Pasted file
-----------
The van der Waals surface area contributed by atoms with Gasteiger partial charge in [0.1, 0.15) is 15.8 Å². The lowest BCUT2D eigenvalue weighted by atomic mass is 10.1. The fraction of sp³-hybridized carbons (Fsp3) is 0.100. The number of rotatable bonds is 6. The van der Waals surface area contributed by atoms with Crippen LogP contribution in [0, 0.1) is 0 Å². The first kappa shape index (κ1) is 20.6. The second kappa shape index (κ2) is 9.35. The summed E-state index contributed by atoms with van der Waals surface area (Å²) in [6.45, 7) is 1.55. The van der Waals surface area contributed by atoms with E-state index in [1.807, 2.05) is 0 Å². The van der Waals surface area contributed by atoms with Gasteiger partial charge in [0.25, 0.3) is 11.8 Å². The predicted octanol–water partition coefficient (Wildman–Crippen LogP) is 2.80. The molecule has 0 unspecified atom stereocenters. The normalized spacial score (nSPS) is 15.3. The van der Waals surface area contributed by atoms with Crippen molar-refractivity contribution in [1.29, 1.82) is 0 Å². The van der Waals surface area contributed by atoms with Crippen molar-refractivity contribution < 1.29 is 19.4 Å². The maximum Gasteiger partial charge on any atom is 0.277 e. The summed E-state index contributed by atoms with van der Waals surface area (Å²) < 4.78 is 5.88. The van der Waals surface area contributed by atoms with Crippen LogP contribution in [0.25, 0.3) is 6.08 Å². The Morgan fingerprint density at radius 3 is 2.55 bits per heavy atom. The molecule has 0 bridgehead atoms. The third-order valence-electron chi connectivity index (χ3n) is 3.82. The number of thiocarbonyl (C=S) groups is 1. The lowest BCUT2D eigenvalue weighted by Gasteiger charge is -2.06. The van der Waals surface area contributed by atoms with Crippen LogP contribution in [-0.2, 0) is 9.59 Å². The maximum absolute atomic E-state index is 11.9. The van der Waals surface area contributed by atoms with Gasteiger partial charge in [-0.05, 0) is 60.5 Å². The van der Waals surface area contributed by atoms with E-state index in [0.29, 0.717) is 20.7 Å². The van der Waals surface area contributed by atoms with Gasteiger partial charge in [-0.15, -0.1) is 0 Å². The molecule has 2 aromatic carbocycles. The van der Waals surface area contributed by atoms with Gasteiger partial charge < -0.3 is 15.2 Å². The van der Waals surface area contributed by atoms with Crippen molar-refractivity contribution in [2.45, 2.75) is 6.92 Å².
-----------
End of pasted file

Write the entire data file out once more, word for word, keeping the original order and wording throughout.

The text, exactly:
The van der Waals surface area contributed by atoms with Gasteiger partial charge in [0.1, 0.15) is 15.8 Å². The lowest BCUT2D eigenvalue weighted by atomic mass is 10.1. The fraction of sp³-hybridized carbons (Fsp3) is 0.100. The number of rotatable bonds is 6. The van der Waals surface area contributed by atoms with Crippen LogP contribution in [0, 0.1) is 0 Å². The first kappa shape index (κ1) is 20.6. The second kappa shape index (κ2) is 9.35. The summed E-state index contributed by atoms with van der Waals surface area (Å²) in [6.45, 7) is 1.55. The van der Waals surface area contributed by atoms with E-state index in [1.807, 2.05) is 0 Å². The van der Waals surface area contributed by atoms with Gasteiger partial charge in [0.25, 0.3) is 11.8 Å². The predicted octanol–water partition coefficient (Wildman–Crippen LogP) is 2.80. The molecule has 0 unspecified atom stereocenters. The normalized spacial score (nSPS) is 15.3. The van der Waals surface area contributed by atoms with Crippen molar-refractivity contribution in [1.29, 1.82) is 0 Å². The van der Waals surface area contributed by atoms with Crippen molar-refractivity contribution < 1.29 is 19.4 Å². The maximum Gasteiger partial charge on any atom is 0.277 e. The summed E-state index contributed by atoms with van der Waals surface area (Å²) < 4.78 is 5.88. The van der Waals surface area contributed by atoms with Crippen LogP contribution in [0.25, 0.3) is 6.08 Å². The Morgan fingerprint density at radius 3 is 2.55 bits per heavy atom. The molecule has 0 bridgehead atoms. The third-order valence-electron chi connectivity index (χ3n) is 3.82. The number of thiocarbonyl (C=S) groups is 1. The lowest BCUT2D eigenvalue weighted by Gasteiger charge is -2.06. The van der Waals surface area contributed by atoms with Crippen LogP contribution in [-0.2, 0) is 9.59 Å². The maximum absolute atomic E-state index is 11.9. The van der Waals surface area contributed by atoms with Gasteiger partial charge in [-0.05, 0) is 60.5 Å². The van der Waals surface area contributed by atoms with E-state index in [0.29, 0.717) is 20.7 Å². The van der Waals surface area contributed by atoms with Gasteiger partial charge in [-0.15, -0.1) is 0 Å². The molecule has 2 aromatic carbocycles. The van der Waals surface area contributed by atoms with Gasteiger partial charge < -0.3 is 15.2 Å². The van der Waals surface area contributed by atoms with Crippen molar-refractivity contribution in [2.45, 2.75) is 6.92 Å².